The plan outlines a two phase project that would continue to reduce damage to the flood plain caused by high waters.
"The first phase consisting of woody debris control structures," said Asotin County Building Official and County Planner Karst Riggers. "I believe the point of this project is to keep the channel where it's supposed to be as well as protecting some private property."
Asotin County Resource Technician Megan Stewart said they're going to plant willow trees deep into the ground around the channel, to help reduce risk to the floodplain, while enhancing marine life and vegetation.
"We made a commitment to the landowner to go in and work with them the best we can," said Asotin County resource technician Megan Stewart. "We've been working with them for over a year so it's not just because of what happened last spring."
However some audience members were not pleased with the decision. Concerned citizens Jon Mallory and Carl Flynn voiced that the plan will be pointless because a flood will wash away any work that's done to the floodplain.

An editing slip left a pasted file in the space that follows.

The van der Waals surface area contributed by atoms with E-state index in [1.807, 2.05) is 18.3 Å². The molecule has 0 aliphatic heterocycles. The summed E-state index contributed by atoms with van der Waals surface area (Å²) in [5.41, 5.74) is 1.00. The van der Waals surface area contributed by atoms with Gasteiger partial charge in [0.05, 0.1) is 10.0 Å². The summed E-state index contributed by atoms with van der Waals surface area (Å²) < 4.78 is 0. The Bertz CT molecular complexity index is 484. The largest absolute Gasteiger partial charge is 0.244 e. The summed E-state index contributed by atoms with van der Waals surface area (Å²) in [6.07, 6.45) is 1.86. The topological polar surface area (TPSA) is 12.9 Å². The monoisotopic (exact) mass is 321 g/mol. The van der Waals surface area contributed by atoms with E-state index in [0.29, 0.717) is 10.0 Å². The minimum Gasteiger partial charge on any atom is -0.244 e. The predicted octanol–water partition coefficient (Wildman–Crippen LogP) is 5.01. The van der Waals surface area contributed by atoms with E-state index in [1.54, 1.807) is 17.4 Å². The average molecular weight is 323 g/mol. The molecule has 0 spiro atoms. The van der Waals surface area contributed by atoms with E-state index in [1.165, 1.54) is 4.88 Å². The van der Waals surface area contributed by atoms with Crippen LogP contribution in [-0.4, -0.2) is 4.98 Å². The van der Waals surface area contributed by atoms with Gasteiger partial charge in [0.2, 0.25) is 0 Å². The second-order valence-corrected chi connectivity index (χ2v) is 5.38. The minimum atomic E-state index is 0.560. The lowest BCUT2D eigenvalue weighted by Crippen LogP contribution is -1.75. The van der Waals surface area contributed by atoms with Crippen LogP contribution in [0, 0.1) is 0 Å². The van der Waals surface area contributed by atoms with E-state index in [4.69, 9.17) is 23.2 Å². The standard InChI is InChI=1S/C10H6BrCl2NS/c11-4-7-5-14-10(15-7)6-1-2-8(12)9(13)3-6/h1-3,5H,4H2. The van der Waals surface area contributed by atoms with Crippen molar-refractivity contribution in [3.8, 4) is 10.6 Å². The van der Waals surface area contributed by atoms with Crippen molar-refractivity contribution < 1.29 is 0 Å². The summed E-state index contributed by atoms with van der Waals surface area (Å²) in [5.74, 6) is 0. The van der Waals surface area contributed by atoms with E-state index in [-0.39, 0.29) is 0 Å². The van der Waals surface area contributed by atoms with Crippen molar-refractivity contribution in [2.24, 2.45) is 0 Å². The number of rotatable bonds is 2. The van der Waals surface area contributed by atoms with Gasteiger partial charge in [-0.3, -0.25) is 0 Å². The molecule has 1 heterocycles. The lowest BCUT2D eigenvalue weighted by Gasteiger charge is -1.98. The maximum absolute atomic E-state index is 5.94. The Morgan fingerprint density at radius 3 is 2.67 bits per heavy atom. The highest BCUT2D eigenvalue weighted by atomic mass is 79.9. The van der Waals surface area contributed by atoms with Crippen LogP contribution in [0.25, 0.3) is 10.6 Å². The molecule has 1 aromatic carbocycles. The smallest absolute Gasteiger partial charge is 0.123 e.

"You want to put a lot of planning and forethought into everything you do along these creeks especially because they flood, they always have and in the foreseeable future they always will," said concerned citizen Jon Mallory.
"Any work that they do will loosen up the rock and debris on the creek bed and deposit the rock on the neighboring land below," said concerned citizen Carl Flynn.
Others in the audience urged the commissioners not to approve the permit because they think it will destabilize the river and waste money. The Asotin County Commissioners approved the development permit after Stewart explained the project works to conserve natural resources along the stream channel.